CW schools to pursue levy

It is back to the ballot for Canal Winchester Local Schools as the district took the first official step to place an operating levy on the Nov. 4 ballot.

On June 16, the Canal Winchester Board of Education passed a resolution of necessity asking the county auditor to certify a levy amount generating almost $4 million. Administrators and the board estimate the levy will be approximately 8.9-mills.

"It’s probably not enough to get us where we were or to where we want to be," observed Board President John Kantner, who added it is hopefully an amount voters could support.

At a special board meeting held on June 3, Superintendent Kim Miller-Smith outlined over $5.3 million in cuts made since 2004 and said more than $3 million in reductions made over the last three years cannot be reinstated because they were school-year specific.

However, if a levy passes in November, Miller-Smith suggested a list of cuts that could be reinstated within a short period of time. They include: high school busing, a rollback of the pay-to-play fee to $70, field trips, textbook purchases, assistant varsity coaches, $2.1 million in personnel, equipment account increases, and the purchase of three school buses.

"There are some things we won’t reinstate at this time," said Miller-Smith.

Out-of-district professional development paid for by the district, door-to-door student pick-up, and a return to previous gifted programming were on the superintendent’s list.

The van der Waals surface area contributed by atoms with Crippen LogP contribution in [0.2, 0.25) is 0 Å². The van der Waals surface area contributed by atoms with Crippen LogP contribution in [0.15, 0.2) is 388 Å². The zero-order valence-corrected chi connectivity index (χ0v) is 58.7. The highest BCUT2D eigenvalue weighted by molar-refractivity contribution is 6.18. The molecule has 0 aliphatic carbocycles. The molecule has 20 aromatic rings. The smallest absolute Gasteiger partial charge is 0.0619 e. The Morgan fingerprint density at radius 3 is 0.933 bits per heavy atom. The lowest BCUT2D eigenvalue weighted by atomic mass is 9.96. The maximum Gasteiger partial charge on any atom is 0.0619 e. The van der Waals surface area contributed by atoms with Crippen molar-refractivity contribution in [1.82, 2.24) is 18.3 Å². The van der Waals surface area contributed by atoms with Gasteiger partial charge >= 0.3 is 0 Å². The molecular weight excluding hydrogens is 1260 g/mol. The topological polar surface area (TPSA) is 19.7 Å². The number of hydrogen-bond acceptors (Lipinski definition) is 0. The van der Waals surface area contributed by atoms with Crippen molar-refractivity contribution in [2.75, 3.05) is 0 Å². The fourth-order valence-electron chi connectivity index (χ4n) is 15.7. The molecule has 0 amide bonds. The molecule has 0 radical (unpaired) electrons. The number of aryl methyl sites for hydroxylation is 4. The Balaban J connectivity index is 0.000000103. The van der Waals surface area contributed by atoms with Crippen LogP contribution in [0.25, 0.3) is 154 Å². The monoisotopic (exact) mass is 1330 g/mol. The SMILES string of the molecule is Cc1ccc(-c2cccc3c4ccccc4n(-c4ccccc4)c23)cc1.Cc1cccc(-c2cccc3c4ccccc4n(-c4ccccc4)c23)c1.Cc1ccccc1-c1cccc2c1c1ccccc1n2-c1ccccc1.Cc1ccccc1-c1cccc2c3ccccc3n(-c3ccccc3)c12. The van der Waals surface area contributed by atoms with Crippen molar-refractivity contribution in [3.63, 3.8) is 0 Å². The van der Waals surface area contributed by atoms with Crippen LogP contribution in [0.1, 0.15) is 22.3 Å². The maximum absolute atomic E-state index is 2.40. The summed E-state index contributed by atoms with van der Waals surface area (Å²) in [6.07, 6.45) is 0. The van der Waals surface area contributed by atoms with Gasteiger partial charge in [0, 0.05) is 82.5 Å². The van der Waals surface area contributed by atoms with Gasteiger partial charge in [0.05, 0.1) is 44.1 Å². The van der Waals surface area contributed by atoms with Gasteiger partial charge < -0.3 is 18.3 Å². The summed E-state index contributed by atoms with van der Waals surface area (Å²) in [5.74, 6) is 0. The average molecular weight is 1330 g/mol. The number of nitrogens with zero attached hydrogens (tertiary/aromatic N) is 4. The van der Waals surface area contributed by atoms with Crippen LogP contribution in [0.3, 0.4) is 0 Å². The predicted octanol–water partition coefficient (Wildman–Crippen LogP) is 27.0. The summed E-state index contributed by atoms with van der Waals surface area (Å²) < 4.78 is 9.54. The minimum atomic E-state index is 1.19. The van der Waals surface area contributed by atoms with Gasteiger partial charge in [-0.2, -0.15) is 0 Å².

"How much gas increases over time is something we really have to look at. Gifted services will not return to the way they look now. We’re putting together something that will look a little different," said Miller-Smith.

The district could also face additional costs associated with a new safety mandate, Jarod’s Law, which was signed into effect in 2005, two years after a young boy was killed by a school folding table. The law created a School Health and Safety Network with annual school inspections for unsafe health, safety, and sanitation conditions conducted by the Ohio Board of Health. Public inspection reports for each school will be published and mandate written plans, including time frames, for remediation of each item identified as not within compliance by the inspection. Plans will be reviewed by the board to ensure proper compliance.

"If we were to pass a levy in November, we could bring back shortly thereafter some form of high school busing, textbook purchases, bus purchases, and fund the Jarod’s Law findings," said Miller-Smith. "The cost of $3.8 million will take 8.5 to 8.9 mills to reinstate. This was the best information we can give you to get to a ballpark figure."

Administrators also reinforced the need for a bond issue in the near future to fund new construction and secure $31 million in Ohio School Facilities Commission funding. It was estimated the high school will be over capacity in 2009-10, with Winchester Trail and the middle school following a similar trend in 2010-11.

"I’d like to look at housing needs and make sure there is no misunderstanding we need space," added board member Stan Smith.

Once the auditor certifies the levy amount, board members must pass a resolution of intent before an Aug. 21 filing deadline in order to place the operating levy on the fall ballot.

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